|Do you have a diet gap?|
Eating smart is important at any age, but it’s particularly vital for people over age 50 who are trying to ward off heart disease, osteoporosis, cancer, arthritis and Alzheimer’s. Getting proper nutrition, however, may be difficult for older adults who have health conditions that make preparing or enjoying healthy foods a challenge.
Even healthy diets sometimes lack adequate amounts of certain vitamins or minerals. It’s always best to get what you need from foods, but if you can’t close your diet gap, ask your healthcare provider to recommend a multivitamin or other supplement designed for your age and gender.
Check the chart below to make sure you’re getting enough of these essential nutrients.
|Nutrient||Why you need it||How much you need each day||Where to find it|
|Vitamin E||protects cells from damage, boosts the immune system and may reduce cataract risk||15 mg of the alpha-tocopherol form of vitamin E (vitamin E has eight forms—only this kind is used by the body)||almonds and other nuts, vegetable oils, seeds, wheat germ and spinach|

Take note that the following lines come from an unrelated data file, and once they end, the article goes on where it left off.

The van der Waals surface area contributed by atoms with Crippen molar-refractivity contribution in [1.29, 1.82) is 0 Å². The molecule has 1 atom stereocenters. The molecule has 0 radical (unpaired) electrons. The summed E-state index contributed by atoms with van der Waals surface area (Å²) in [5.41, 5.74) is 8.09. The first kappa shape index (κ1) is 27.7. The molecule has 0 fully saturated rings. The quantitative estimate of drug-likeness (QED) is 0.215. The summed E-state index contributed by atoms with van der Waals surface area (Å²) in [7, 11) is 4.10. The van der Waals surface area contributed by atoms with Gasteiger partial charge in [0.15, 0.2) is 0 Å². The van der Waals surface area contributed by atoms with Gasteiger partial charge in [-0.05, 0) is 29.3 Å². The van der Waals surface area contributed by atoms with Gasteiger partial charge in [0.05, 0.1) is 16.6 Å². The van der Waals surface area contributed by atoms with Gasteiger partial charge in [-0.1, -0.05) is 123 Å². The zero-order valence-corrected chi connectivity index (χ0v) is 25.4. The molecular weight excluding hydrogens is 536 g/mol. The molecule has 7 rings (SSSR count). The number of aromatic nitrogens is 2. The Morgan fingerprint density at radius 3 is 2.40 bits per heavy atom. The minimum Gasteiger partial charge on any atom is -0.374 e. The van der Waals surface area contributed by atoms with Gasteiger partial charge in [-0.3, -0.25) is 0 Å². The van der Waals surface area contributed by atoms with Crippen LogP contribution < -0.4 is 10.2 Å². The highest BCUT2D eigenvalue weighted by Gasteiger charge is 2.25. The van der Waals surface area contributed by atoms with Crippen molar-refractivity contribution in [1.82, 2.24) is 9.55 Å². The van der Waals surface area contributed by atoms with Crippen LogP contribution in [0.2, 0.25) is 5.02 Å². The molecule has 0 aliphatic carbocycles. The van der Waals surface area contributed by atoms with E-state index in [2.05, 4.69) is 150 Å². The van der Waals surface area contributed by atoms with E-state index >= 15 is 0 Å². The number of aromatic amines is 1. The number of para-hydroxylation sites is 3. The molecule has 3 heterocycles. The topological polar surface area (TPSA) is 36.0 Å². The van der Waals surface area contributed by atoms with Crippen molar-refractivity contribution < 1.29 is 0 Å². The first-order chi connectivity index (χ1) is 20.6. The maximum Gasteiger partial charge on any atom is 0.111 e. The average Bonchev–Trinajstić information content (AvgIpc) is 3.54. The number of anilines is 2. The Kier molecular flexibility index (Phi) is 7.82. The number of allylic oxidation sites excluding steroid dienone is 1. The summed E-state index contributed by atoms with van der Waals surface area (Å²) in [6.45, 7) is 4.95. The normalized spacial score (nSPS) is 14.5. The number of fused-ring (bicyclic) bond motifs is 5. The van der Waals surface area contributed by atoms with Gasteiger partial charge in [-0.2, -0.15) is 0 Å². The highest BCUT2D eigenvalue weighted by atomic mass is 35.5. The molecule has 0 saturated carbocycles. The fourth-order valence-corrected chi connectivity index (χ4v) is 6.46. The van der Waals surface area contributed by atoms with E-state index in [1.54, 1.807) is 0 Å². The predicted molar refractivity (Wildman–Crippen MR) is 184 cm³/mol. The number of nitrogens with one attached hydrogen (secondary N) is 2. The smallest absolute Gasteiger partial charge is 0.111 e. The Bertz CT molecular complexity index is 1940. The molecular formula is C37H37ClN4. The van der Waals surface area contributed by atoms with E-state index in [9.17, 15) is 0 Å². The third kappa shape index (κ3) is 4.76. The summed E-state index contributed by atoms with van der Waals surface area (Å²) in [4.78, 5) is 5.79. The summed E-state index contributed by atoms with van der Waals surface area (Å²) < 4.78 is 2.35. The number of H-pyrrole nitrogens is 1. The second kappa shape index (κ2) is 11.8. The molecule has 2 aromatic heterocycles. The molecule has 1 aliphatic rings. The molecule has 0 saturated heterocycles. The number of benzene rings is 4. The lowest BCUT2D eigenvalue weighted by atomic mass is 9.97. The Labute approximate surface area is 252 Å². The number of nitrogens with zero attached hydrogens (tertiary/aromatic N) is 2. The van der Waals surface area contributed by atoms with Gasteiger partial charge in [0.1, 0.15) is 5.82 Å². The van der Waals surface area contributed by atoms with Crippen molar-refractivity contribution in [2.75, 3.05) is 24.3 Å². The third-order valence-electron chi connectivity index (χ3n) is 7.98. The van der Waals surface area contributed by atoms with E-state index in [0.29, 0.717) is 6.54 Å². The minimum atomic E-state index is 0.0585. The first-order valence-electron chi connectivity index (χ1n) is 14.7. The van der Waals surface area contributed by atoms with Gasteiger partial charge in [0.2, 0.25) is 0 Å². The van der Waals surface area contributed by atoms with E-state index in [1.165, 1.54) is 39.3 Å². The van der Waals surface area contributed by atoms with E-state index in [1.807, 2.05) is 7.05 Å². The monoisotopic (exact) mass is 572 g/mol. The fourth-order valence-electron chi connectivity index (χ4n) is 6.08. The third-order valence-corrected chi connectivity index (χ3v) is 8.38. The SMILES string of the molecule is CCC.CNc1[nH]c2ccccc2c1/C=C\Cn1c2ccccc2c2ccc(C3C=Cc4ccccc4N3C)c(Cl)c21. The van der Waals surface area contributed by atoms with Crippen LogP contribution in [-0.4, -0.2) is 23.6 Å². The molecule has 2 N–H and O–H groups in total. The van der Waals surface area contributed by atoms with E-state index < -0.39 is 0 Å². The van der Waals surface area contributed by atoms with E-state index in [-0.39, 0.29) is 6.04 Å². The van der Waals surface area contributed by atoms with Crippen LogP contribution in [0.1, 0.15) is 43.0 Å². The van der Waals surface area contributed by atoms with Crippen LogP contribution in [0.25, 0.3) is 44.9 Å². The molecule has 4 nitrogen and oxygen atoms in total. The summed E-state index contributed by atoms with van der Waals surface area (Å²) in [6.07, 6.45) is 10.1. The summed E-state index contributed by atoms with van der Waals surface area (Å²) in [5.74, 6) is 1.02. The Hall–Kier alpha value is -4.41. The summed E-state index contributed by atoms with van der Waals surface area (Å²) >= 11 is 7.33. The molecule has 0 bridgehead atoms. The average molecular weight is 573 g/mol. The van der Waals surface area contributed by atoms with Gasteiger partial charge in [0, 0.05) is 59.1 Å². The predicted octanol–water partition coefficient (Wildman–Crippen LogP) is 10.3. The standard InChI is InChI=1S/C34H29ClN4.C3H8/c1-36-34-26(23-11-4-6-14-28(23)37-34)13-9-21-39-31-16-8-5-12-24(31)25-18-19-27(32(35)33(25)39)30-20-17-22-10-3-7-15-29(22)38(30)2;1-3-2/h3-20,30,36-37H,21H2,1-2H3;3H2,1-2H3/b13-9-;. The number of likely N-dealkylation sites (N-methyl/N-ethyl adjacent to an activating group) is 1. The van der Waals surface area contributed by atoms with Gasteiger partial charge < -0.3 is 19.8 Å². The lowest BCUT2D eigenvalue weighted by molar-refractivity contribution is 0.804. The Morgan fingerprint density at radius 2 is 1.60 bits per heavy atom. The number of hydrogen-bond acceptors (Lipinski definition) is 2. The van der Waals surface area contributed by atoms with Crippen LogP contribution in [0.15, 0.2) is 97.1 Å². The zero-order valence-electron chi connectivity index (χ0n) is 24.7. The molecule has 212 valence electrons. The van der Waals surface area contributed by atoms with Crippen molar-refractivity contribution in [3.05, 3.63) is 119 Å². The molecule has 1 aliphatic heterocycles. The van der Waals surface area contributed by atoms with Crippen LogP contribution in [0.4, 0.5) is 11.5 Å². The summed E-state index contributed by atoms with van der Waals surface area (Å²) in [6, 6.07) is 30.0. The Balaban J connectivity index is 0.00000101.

|Calcium||builds strong bones and protects against bone loss||1,200 mg||dairy foods like milk, yogurt and cheese and calcium-fortified orange juice and soy milk (choose low fat or fat free whenever possible)|
|Vitamin D||helps the body absorb calcium from foods||400 IU (600 IU if you’re over 70)||dairy foods and fortified orange juice|
|Zinc||helps heal wounds, boosts the immune system and aids in healthy cell growth||8 mg (women) 11 mg (men)||meat and seafood are the best sources; also whole-grain breads, wheat germ and black- eyed peas|
|Folate (also known as folic acid)||helps the body make new cells||400 mcg||dark green, leafy vegetables, dried beans, oranges, fortified cereals, pasta and bread|